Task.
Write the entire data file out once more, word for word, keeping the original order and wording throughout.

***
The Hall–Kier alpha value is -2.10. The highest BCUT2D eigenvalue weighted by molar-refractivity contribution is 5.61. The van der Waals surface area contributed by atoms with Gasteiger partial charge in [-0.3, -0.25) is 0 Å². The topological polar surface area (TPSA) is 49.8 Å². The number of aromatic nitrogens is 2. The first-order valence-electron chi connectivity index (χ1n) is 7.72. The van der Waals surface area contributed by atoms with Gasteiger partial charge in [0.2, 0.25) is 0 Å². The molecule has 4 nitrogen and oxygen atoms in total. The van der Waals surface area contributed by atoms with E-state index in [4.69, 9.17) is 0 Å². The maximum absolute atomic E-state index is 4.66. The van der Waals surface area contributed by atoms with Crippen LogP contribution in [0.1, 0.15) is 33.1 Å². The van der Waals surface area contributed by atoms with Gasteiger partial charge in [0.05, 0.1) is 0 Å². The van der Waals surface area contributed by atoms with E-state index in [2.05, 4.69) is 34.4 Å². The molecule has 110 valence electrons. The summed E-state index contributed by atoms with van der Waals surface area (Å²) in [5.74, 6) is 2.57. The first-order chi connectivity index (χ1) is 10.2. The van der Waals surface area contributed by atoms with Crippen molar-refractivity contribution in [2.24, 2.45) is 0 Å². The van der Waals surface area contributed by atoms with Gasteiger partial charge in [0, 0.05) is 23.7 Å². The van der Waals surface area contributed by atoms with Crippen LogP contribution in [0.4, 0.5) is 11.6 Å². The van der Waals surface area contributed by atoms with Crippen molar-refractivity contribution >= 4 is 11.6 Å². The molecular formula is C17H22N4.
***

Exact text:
The Hall–Kier alpha value is -2.10. The highest BCUT2D eigenvalue weighted by molar-refractivity contribution is 5.61. The van der Waals surface area contributed by atoms with Gasteiger partial charge in [-0.3, -0.25) is 0 Å². The topological polar surface area (TPSA) is 49.8 Å². The number of aromatic nitrogens is 2. The first-order valence-electron chi connectivity index (χ1n) is 7.72. The van der Waals surface area contributed by atoms with Gasteiger partial charge in [0.2, 0.25) is 0 Å². The molecule has 4 nitrogen and oxygen atoms in total. The van der Waals surface area contributed by atoms with E-state index in [4.69, 9.17) is 0 Å². The maximum absolute atomic E-state index is 4.66. The van der Waals surface area contributed by atoms with Crippen LogP contribution in [0.1, 0.15) is 33.1 Å². The van der Waals surface area contributed by atoms with Gasteiger partial charge in [0.05, 0.1) is 0 Å². The van der Waals surface area contributed by atoms with E-state index in [2.05, 4.69) is 34.4 Å². The molecule has 110 valence electrons. The summed E-state index contributed by atoms with van der Waals surface area (Å²) in [5.74, 6) is 2.57. The first-order chi connectivity index (χ1) is 10.2. The van der Waals surface area contributed by atoms with Crippen molar-refractivity contribution in [2.24, 2.45) is 0 Å². The van der Waals surface area contributed by atoms with Gasteiger partial charge in [0, 0.05) is 23.7 Å². The van der Waals surface area contributed by atoms with Crippen LogP contribution in [0.4, 0.5) is 11.6 Å². The van der Waals surface area contributed by atoms with Crippen molar-refractivity contribution >= 4 is 11.6 Å². The molecular formula is C17H22N4.